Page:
Helen Milner offered her son and his partner a slice of Phil
Nisbet's life insurance cash if they contracted a hitman to
kill him, a court heard today.
Kasey Athena Woodstock was a teenager when she went out with
Milner's son Adam Kearns.
When they used to hang out at his family's Christchurch home,
Milner would come out to the garage where they smoked and
played pool to "hate on Phil", Ms Woodstock told the High
Court at Christchurch today.
Milner made it clear that she wanted to get rid of Mr Nisbet
and claim his $250,000 life insurance policy, Ms Woodstock
"We even got offered some of it, me and Adam because we were
together at the time," Ms Woodstock told day seven of
Milner's murder trial.
"We were offered money once his life insurance would come
through. But for us to get that money we'd have to pay a
hitman five grand to kill Phil."
Asked by Crown prosecutor Brent Stanaway how the offer came
about, Ms Woodstock said Milner came straight out with it,
saying, "I want him gone. Do you anyone who would kill him."
Ms Woodstock laughed it off, saying that "we never thought it
would happen, she spoke of it daily".
Her and Mr Kearns would tell her to simply leave Mr Nisbet,
but said Milner was worried she'd lose half of her house, and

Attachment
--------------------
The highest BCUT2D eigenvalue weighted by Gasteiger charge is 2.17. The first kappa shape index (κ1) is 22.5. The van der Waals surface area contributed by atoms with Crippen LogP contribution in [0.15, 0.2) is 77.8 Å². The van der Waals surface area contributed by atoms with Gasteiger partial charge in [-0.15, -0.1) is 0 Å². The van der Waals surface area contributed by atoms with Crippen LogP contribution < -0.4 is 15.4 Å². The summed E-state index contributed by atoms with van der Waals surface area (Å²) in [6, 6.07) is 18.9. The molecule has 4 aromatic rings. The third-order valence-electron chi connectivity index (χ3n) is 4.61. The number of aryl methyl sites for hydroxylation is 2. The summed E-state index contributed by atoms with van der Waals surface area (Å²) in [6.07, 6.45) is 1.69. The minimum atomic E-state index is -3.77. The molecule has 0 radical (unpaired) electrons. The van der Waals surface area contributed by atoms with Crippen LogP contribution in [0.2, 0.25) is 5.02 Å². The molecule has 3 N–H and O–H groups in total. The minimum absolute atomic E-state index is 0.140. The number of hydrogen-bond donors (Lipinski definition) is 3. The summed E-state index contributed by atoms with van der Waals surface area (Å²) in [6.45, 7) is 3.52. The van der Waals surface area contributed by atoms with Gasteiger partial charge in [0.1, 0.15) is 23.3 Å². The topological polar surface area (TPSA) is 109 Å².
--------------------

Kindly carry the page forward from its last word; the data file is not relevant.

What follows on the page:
get lumped with his alleged tax debt.
Mr Kearns earlier gave testimony against his mother, saying
he caught her crushing up a blue/white powder and putting it
into clear capsules on the day she's accused of twice
attempting to kill Mr Nisbet on April 15, 2009. He went to
police just days after the death with his suspicions.
Milner, 50, denies murdering Mr Nisbet, 47, on May 4, 2009 by
giving him a fatal overdose of the antihistamine and sedative
Phenergan, and possibly finishing him off with a pillow over
Despite family suspicions, police originally ruled suicide
and it wasn't until a coroner raised doubts over the death
that a homicide investigation was carried out.
The Crown said Milner was unhappy in her marriage and
motivated to murder by the prospect of cashing in the
$250,000 life insurance policy.
She plotted the best ways to kill her husband; buying drugs
under false names, asking friends for views on poisoning
methods, and even offering to pay $20,000 for a hit man to
kill Mr Nisbet, it is alleged.
The trial, before Justice David Gendall, continues.
- Kurt Bayer of APNZ